Post sponsored by

Source: US National Oceanic and Atmospheric Administration


Aug 11, 2019 1630 UTC Day 1 Convective Outlook
Updated: Sun Aug 11 16:30:40 UTC 2019 (Print Version |   |  )
Probabilistic to Categorical Outlook Conversion Table

 Forecast Discussion

SPC AC 111630

Day 1 Convective Outlook
NWS Storm Prediction Center Norman OK
1130 AM CDT Sun Aug 11 2019

Valid 111630Z – 121200Z


Scattered to numerous severe thunderstorms are likely across
portions of the northern and central Great Plains. A few tornadoes,
damaging wind gusts, and large hail are possible, mainly through
this evening.

…Central High Plains to Mid-MS Valley…
A belt of somewhat enhanced mid-level flow extends from the southern
Rockies to the Lower MO Valley around the anticyclone centered near
the Red River. Within this belt, an MCV from a remnant overnight MCS
is sliding eastward near the IA/MO border. Some surface-based storm
development is possible near this MCV along the leading edge of the
residual cold pool and perhaps in the wake of the ongoing stratiform
if modest boundary-layer heating can occur. Weak mid-level lapse
rates and generally modest effective shear suggests the threat for
damaging winds should be localized.

Farther west, a low-level upslope regime has become established
north of the remnant outflow/effective front that is draped near the
I-70 corridor. Recovery of low-level moisture and surface heating
will yield large buoyancy north of the front with MLCAPE likely
reaching 2500-3500 J/kg by late afternoon. Thunderstorm development
is expected first immediately east of the Front Range in CO, while
the boundary layer should remain capped through much of the
afternoon in far northeast CO vicinity. Buoyancy and deep-layer
vertical shear will be sufficient for a mix of supercells and
multicell clusters with large hail/severe gusts possible with the
initial deep convection east of the Front Range. Wind profiles will
be more favorable for supercells farther east on the High Plains
where low-level easterly flow and hodograph curvature will be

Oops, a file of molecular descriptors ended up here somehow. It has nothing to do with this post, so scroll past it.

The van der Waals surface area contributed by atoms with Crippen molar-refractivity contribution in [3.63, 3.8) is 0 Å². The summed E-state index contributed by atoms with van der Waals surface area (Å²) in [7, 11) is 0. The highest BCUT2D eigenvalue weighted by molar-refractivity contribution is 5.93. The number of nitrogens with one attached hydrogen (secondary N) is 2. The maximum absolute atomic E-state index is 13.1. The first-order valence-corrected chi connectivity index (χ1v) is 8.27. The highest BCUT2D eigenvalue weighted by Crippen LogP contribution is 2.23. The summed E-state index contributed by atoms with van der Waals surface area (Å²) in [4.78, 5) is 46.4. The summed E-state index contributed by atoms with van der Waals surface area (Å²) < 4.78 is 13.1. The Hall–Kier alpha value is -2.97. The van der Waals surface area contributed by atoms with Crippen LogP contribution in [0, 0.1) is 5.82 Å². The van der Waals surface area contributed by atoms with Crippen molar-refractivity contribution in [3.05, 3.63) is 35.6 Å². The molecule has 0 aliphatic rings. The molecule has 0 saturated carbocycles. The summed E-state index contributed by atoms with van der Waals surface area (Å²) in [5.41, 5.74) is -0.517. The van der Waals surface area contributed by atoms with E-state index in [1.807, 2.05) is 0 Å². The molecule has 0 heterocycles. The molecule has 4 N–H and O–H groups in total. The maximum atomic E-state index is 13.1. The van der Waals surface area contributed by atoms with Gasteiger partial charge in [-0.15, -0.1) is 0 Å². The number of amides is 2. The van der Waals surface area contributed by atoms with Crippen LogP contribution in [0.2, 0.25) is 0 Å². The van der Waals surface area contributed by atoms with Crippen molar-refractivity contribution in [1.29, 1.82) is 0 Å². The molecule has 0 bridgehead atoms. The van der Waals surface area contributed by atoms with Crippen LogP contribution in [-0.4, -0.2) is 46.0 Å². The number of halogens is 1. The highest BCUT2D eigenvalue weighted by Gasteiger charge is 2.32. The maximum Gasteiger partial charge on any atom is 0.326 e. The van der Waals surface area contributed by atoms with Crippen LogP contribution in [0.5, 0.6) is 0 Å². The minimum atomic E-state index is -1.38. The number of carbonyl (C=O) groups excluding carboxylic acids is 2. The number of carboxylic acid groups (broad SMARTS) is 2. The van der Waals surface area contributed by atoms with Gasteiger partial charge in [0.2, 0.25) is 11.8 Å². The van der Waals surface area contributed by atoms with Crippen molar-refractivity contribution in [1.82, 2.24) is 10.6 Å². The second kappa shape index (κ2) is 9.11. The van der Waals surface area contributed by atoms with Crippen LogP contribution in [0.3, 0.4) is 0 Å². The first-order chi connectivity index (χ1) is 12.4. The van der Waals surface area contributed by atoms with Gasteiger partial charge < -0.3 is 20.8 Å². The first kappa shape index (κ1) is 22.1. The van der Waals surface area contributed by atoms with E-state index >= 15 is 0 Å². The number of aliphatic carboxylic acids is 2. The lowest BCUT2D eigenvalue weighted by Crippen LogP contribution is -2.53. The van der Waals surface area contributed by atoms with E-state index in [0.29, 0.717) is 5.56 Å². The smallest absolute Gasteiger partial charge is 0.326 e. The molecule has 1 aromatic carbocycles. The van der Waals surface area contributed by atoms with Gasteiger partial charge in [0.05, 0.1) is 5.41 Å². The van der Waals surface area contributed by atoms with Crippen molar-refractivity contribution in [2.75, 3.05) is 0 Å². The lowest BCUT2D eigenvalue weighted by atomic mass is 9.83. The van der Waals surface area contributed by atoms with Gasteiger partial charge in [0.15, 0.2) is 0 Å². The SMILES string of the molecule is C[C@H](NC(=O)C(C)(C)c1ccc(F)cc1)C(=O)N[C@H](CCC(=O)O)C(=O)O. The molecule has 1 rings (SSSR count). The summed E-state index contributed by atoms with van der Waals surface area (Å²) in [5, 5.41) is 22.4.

greater, though there will be a tendency for cell interactions and
upscale growth later into the evening. Any semi-discrete supercells
will pose a threat for a couple of tornadoes and large hail, while
the severe wind threat will increase with storm clustering into the
evening. These clusters should form into a forward-propagating MCS
that may develop into a longer-lived bow along the KS/NE border
region tonight. Weak low-level lapse rates should be a limiting
factor, but the reservoir of large buoyancy along the nose of the
low-level jet lends credence to the possibility of a swath of severe
wind gusts into the early overnight.

…Northern High Plains…
A shortwave trough will eject from western ID to eastern MT.
Easterly low-level flow will be maintained ahead of this trough and
its associated cold front that will push east across MT. This flow
regime will maintain a broad plume of mid 50s to mid 60s surface dew
points from west to east. Rather steep mid-level lapse rates of 8-9
C/km across WY/eastern MT will contribute to a corridor of MLCAPE
reaching 2000-3000 J/kg where greater surface heating is underway
across southeast MT/northeast WY/western SD.

Episodic thunderstorm initiation is expected during the next few
hours over the high terrain of southwest MT and downstream of a
leading lobe of ascent approaching the WY/MT/Dakota border region,
as well as by late afternoon in an arc off the higher terrain of WY.
Effective bulk shear of 35-50 kt will favor several supercells
initially with large hail and a couple of tornadoes. Convection is
expected to grow upscale into multiple clusters/line segments across
MT into the western Dakotas with an increasing threat of severe
winds. The most likely corridor for a swath of severe gusts is
across parts of east-central MT along the northern periphery of the
buoyancy plume where large-scale ascent should be greatest ahead of
the shortwave trough.

..Grams/Dean.. 08/11/2019


.html”>Latest Day 2 Outlook/Today’s Outlooks/Forecast Products/Home